- Measure and cut drywall pieces to size using a utility knife or drywall saw.
- Hoist sheets in place against the wall and secure with drywall screws every 8” along studs.
- Cut out areas for electrical boxes and plumbing using a drywall saw.
- Screw in corner bead for clean finished edges.
- Mix joint compound per package directions and apply over seams and corners, feathering out 8-12 inches wide.
- Embed fiberglass joint tape at seams to reinforce.
- Allow complete drying between coats as specified by the manufacturer.
- Lightly sand to a smooth finish. Avoid over-sanding which can damage the face paper.
- Prime the surface before applying tile, panels, or other finishes.
With attention to detail in finishing the joints and perimeter edges, you can achieve a professional looking result.
Hiring a Pro for Backsplash Drywall
For large or complex drywall backsplash projects, hiring a professional drywall contractor is advisable. Here are some key benefits:
Correct materials – They will ensure the appropriate drywall and finishing products are used for your specific backsplash design.
Specialized tools – Pros have the necessary lifting equipment, lifts, and power tools to make the job easier and faster.
Skilled finishing – Drywall contractors have extensive experience creating flawless, seamless joints critical for a quality backsplash.
Code compliance – Reputable contractors adhere to local plumbing and electrical codes when cutting in for fixtures.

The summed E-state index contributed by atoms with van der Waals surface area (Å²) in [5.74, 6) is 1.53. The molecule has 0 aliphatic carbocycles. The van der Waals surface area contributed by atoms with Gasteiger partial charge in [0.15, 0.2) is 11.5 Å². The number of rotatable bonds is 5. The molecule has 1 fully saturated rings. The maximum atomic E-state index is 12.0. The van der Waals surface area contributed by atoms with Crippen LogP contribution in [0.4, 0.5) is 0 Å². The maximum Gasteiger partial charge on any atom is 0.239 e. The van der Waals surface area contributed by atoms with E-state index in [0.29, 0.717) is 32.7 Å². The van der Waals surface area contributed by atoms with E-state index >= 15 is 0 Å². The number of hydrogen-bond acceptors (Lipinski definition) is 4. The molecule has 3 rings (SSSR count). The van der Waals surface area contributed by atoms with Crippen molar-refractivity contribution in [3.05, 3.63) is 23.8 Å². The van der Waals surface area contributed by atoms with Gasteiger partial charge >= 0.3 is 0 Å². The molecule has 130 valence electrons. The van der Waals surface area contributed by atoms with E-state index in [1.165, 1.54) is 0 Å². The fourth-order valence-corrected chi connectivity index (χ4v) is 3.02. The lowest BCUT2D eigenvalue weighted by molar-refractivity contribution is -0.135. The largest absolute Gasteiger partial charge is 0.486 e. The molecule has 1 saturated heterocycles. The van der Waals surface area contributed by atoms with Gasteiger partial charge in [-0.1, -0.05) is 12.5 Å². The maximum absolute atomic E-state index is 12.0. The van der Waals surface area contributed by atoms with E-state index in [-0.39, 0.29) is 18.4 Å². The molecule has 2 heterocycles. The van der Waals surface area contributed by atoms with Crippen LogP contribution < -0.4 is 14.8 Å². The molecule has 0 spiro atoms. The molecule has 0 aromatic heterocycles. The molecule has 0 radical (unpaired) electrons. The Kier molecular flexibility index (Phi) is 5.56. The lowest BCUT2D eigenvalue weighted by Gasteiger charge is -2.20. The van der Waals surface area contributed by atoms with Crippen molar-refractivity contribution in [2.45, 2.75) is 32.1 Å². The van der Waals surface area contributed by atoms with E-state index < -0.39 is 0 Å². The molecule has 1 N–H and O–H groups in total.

Problem-solving – Contractors have the expertise to handle challenges like warped walls and plumbing issues during installation.
Efficiency – They have the manpower and skills to complete drywall jobs quickly with less mess and waste.
Warranties – Professional installers often provide workmanship warranties giving you peace of mind.
While DIY is great for smaller jobs, pros bring expertise that can save time, frustration, and cost for more extensive backsplash projects.
Can you use regular drywall for a backsplash?
Regular drywall can be used for some backsplash applications, especially when covered by tile or waterproof finishes. For best results behind a backsplash, moisture-resistant drywall is a better choice to reduce vulnerability to moisture damage.
What type of drywall is best for bathrooms and kitchens?
Mold-resistant and moisture-resistant drywall types (MR and GR) provide the most protection for high humidity areas like bathrooms and kitchens. They resist moisture degradation better than regular drywall.
Is greenboard drywall waterproof?
Greenboard drywall has water-resistant facing paper that retards water penetration. However, it is not waterproof and still requires moisture protection behind tiles. Cement board provides fully waterproof performance for wet areas.
Can you use drywall behind a stove?
Drywall exposed directly behind a stove or oven is vulnerable to excessive heat. A heat-resistant cement board or specially formulated high-temperature drywall should be used. Alternatively, install a metal stove backsplash to protect the drywall.
Should backsplash go all the way to the ceiling?
Full height backsplashes extending to the ceiling provide more spill and moisture protection for the wall above a counter. However, partial backsplashes occupying just 4-6 inches of wall space also work well depending on your design preference.
The foundation is crucial for a beautiful, long lasting kitchen backsplash. Understanding the different types of drywall and their moisture-resistance, strength, cost, and installation considerations allows you to select the ideal product for your specific backsplash design. Moisture-resistant drywall finished with the proper joint compound provides good performance for most tile, laminate, or paneled backsplashes. Cement board offers unmatched durability and waterproof qualities for heavy-use splash zones. With proper planning, materials, and installation, you can achieve a showstopping kitchen backsplash over drywall that withstands the test of time.